Chemical and topographical patterns combined with solution shear for selective-area deposition of highly-aligned semiconducting carbon nanotubes†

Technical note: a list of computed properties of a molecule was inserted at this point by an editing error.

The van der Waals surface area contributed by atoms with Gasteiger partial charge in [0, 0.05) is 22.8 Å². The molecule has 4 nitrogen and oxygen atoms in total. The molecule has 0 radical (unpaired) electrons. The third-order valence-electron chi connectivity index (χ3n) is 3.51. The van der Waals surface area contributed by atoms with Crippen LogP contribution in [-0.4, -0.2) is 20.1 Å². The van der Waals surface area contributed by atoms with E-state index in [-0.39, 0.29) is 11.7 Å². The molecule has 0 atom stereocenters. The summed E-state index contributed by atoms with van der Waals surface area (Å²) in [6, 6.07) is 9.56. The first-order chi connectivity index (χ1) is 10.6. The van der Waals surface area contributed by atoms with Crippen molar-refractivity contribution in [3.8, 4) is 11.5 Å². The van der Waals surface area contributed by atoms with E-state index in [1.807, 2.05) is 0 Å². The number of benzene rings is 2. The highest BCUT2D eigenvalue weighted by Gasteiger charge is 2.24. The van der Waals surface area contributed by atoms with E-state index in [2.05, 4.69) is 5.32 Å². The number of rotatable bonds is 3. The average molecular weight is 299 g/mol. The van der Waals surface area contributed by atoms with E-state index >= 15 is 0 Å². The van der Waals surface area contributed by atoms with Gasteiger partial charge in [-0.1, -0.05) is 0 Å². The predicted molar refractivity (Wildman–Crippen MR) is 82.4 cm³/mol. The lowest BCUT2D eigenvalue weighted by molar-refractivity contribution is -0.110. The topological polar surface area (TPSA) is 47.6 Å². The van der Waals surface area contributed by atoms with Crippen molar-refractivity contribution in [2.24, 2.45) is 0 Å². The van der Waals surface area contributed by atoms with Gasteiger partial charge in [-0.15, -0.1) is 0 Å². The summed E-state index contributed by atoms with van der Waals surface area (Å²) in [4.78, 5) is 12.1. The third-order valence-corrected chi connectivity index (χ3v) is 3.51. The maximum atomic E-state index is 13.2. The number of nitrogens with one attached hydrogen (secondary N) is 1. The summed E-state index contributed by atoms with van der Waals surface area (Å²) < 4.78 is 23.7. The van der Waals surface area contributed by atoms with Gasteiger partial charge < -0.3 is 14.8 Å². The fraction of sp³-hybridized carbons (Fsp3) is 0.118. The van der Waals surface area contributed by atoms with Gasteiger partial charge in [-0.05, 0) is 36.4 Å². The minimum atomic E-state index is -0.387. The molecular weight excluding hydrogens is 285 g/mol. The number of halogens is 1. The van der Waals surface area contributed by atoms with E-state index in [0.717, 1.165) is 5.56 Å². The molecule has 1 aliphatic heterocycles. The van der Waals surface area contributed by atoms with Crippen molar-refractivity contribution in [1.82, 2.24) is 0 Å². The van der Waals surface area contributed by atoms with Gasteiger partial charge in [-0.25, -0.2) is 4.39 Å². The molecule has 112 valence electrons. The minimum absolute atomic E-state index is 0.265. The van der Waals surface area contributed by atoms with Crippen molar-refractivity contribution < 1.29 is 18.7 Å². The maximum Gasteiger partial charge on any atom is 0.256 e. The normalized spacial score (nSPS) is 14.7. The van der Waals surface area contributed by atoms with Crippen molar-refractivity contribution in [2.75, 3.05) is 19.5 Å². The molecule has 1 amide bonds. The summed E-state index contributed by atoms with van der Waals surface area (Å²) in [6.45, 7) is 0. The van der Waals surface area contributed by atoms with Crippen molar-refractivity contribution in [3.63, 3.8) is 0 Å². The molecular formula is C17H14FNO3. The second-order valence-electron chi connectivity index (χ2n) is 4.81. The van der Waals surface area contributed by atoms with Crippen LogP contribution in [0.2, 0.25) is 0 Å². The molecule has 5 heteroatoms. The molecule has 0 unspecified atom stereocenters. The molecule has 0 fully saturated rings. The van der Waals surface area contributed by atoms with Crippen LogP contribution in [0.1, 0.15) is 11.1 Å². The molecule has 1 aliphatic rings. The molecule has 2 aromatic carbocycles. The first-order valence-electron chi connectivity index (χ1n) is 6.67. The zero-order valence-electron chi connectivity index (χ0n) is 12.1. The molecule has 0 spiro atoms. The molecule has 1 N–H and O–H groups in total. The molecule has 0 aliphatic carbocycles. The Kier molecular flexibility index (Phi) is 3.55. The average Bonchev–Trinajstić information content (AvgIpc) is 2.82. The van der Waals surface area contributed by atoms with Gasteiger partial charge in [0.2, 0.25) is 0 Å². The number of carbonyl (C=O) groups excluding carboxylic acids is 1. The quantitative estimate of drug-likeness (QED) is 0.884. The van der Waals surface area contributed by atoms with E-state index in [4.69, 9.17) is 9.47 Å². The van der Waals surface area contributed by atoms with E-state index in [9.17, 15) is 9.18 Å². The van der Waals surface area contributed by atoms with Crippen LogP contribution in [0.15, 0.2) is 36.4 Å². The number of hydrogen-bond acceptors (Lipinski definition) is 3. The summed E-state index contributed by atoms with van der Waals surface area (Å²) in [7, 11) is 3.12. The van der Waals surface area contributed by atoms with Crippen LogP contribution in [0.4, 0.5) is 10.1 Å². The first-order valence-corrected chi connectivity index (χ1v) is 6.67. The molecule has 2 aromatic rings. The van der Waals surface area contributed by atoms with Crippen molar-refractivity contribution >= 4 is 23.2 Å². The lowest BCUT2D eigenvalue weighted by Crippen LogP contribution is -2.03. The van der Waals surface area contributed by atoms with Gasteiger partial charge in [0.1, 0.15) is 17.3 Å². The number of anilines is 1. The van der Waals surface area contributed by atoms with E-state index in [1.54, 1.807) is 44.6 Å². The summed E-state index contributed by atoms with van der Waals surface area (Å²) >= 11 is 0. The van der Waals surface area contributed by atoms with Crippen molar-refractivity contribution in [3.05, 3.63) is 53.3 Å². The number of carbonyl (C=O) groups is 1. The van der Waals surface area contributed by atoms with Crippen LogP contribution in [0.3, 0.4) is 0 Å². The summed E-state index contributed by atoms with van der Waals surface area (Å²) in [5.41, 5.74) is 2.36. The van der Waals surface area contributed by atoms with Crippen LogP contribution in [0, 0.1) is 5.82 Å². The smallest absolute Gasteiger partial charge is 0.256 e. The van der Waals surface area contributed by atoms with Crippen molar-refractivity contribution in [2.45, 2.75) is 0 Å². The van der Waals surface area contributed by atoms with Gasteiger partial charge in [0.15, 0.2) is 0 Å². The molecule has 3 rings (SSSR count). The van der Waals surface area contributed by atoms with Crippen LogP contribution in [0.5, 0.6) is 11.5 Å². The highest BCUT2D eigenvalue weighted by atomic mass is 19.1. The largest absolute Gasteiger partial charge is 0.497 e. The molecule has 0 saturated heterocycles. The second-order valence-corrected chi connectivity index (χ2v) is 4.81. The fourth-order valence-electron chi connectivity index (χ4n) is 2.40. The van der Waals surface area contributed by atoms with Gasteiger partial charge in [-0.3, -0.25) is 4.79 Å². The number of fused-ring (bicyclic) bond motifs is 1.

Selective deposition of semiconducting carbon nanotubes (s-CNTs) into densely packed, aligned arrays of individualized s-CNTs is necessary to realize their potential in semiconductor electronics. We report the combination of chemical contrast patterns, topography, and pre-alignment of s-CNTs via shear to achieve selective-area deposition of aligned arrays of s-CNTs. Alternate stripes of surfaces favorable and unfavorable to s-CNT adsorption were patterned with widths varying from 2000 nm down to 100 nm. Addition of topography to the chemical contrast patterns combined with shear enabled the selective-area deposition of arrays of quasi-aligned s-CNTs (∼14°) even in patterns that are wider than the length of individual nanotubes (>500 nm). When the width of the chemical and topographical contrast patterns is less than the length of individual nanotubes (<500 nm), confinement effects become dominant enabling the selective-area deposition of much more tightly aligned s-CNTs (∼7°). At a trench width of 100 nm, we demonstrate the lowest standard deviation in alignment degree of 7.6 ± 0.3° at a deposition shear rate of 4600 s−1, while maintaining an individualized s-CNT density greater than 30 CNTs μm−1. Chemical contrast alone enables selective-area deposition, but chemical contrast in addition to topography enables more effective selective-area deposition and stronger confinement effects, with the advantage of removal of nanotubes deposited in spurious areas via selective lift-off of the topographical features. These findings provide a methodology that is inherently scalable, and a means to deposit spatially selective, aligned s-CNT arrays for next-generation semiconducting devices.